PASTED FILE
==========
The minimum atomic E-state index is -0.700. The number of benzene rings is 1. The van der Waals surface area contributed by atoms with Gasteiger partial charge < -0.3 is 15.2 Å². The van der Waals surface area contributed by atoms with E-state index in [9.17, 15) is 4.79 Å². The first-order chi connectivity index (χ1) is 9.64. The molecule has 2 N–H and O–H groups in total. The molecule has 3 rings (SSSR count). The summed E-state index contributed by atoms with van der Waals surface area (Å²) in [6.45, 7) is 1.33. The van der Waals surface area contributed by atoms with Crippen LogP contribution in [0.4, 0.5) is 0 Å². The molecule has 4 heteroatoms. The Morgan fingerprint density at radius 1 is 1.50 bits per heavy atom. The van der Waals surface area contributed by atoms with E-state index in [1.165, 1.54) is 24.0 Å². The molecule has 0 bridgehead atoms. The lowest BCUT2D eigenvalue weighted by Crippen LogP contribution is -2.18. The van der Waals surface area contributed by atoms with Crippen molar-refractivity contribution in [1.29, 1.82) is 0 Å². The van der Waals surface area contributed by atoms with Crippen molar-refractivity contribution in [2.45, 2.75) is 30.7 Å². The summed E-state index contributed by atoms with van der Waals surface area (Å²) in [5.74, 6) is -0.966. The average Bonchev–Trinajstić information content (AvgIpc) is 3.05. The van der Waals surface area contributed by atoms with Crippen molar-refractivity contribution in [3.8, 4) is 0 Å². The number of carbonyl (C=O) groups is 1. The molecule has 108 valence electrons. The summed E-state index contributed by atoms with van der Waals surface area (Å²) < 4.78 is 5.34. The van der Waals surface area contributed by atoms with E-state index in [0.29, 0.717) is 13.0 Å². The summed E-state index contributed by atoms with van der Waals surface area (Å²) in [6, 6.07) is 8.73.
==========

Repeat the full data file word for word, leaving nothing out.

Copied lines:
The minimum atomic E-state index is -0.700. The number of benzene rings is 1. The van der Waals surface area contributed by atoms with Gasteiger partial charge < -0.3 is 15.2 Å². The van der Waals surface area contributed by atoms with E-state index in [9.17, 15) is 4.79 Å². The first-order chi connectivity index (χ1) is 9.64. The molecule has 2 N–H and O–H groups in total. The molecule has 3 rings (SSSR count). The summed E-state index contributed by atoms with van der Waals surface area (Å²) in [6.45, 7) is 1.33. The van der Waals surface area contributed by atoms with Crippen LogP contribution in [0.4, 0.5) is 0 Å². The molecule has 4 heteroatoms. The Morgan fingerprint density at radius 1 is 1.50 bits per heavy atom. The van der Waals surface area contributed by atoms with E-state index in [1.165, 1.54) is 24.0 Å². The molecule has 0 bridgehead atoms. The lowest BCUT2D eigenvalue weighted by Crippen LogP contribution is -2.18. The van der Waals surface area contributed by atoms with Crippen molar-refractivity contribution in [1.29, 1.82) is 0 Å². The van der Waals surface area contributed by atoms with Crippen molar-refractivity contribution in [2.45, 2.75) is 30.7 Å². The summed E-state index contributed by atoms with van der Waals surface area (Å²) in [5.74, 6) is -0.966. The average Bonchev–Trinajstić information content (AvgIpc) is 3.05. The van der Waals surface area contributed by atoms with Crippen molar-refractivity contribution in [3.8, 4) is 0 Å². The number of carbonyl (C=O) groups is 1. The molecule has 108 valence electrons. The summed E-state index contributed by atoms with van der Waals surface area (Å²) < 4.78 is 5.34. The van der Waals surface area contributed by atoms with E-state index in [0.29, 0.717) is 13.0 Å². The summed E-state index contributed by atoms with van der Waals surface area (Å²) in [6, 6.07) is 8.73.